We need to stop fantasising about building pyramids and buy some camels and carts.

The manned asteroid mission idea is cute, but it immediately contracted to the smallest program possible. It would not built new capability and would just be a really, really, really expensive way to a robotic sample-return mission in order to give the pointless Really Big Rocket (tm) a job.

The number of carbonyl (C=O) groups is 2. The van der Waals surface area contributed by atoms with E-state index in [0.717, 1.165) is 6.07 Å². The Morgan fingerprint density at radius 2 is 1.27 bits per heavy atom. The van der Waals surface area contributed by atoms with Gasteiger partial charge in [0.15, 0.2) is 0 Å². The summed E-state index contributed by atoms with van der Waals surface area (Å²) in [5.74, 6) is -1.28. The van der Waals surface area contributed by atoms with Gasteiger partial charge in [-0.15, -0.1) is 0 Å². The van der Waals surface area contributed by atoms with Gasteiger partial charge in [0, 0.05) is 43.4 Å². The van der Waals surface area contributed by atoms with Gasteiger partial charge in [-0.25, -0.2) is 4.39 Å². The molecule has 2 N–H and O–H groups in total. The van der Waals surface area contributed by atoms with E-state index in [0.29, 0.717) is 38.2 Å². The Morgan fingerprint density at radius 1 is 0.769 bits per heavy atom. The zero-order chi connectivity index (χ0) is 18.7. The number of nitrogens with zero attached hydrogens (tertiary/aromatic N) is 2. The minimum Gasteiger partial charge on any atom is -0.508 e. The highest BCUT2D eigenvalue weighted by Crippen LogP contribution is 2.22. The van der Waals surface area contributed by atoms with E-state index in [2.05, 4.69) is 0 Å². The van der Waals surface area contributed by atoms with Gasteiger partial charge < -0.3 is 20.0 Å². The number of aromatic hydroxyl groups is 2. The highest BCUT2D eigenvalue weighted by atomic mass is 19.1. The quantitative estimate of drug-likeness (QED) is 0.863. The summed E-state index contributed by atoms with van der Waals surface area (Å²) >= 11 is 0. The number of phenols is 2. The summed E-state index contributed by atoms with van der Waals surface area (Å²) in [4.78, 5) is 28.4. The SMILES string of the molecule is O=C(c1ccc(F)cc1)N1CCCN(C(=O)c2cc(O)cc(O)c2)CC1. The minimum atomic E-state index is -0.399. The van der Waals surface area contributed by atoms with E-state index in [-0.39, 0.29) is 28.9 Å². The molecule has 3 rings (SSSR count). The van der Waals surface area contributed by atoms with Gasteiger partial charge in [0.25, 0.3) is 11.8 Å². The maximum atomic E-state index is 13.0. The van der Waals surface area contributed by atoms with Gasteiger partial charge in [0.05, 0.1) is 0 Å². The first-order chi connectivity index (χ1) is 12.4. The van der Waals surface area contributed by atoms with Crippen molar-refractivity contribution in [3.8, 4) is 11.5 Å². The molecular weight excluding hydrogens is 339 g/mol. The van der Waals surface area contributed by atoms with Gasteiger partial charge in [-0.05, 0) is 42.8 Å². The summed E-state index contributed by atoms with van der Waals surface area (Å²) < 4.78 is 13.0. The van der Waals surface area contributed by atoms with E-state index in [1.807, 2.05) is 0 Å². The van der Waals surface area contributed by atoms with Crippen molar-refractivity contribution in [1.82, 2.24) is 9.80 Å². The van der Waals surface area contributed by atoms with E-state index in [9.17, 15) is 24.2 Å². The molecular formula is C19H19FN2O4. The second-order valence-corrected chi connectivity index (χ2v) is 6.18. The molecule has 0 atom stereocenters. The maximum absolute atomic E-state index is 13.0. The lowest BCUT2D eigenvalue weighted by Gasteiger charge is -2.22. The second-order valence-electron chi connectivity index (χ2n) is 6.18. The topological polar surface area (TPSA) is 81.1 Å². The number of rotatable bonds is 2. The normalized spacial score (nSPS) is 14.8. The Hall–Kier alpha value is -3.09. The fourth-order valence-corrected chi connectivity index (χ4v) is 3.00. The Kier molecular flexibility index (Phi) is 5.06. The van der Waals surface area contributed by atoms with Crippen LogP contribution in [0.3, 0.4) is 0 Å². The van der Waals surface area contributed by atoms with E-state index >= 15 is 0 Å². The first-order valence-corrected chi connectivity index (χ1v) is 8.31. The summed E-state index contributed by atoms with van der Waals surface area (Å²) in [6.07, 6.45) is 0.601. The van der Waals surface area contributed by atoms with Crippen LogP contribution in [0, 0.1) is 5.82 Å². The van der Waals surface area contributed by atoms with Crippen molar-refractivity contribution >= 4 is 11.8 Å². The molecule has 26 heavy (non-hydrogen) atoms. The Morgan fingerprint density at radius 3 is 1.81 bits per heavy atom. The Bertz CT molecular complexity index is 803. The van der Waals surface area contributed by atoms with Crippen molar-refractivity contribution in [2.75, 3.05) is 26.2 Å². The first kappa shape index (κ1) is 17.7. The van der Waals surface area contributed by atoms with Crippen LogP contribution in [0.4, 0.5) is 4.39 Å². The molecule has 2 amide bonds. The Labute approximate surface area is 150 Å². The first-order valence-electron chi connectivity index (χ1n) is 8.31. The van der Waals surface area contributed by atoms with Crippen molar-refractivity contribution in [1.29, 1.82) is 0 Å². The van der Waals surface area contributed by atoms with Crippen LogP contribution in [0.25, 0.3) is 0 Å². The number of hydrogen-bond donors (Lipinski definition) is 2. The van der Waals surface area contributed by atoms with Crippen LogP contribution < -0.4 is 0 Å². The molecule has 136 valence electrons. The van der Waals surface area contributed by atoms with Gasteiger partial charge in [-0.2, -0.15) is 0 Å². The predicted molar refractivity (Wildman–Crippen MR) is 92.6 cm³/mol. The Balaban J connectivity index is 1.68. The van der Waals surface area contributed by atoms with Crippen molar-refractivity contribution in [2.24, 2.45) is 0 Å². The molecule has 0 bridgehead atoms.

Instead I'd like to see a Grand/Urban Challenge style series of million dollar prizes to get private companies to develop a varied and competing set of probes/rovers/landers cores. And, separately, standard tools and instruments all based around a common plug'n'play design shared with the probes/rovers/landers. Then fund a bunch of very low cost missions to... well, anywhere and everything... by ordering the appropriate core (probe/rover/lander) and an appropriate set of now off-the-shelf instruments. The idea being to put technology on the shelf in order to buy it off the shelf. Missions would start simple, and often fail, allowing parts-suppliers to iron out the bugs in their designs. As the parts get more reliable, the missions get more complex/challenging. Incremental development instead of reinventing the wheel for nearly every single program. (I want to see families of probes numbered into double figures again.) If missions cost more than $100m for the hardware, you've overstepped and need to simplify, or even go back to the challenge/prize stage.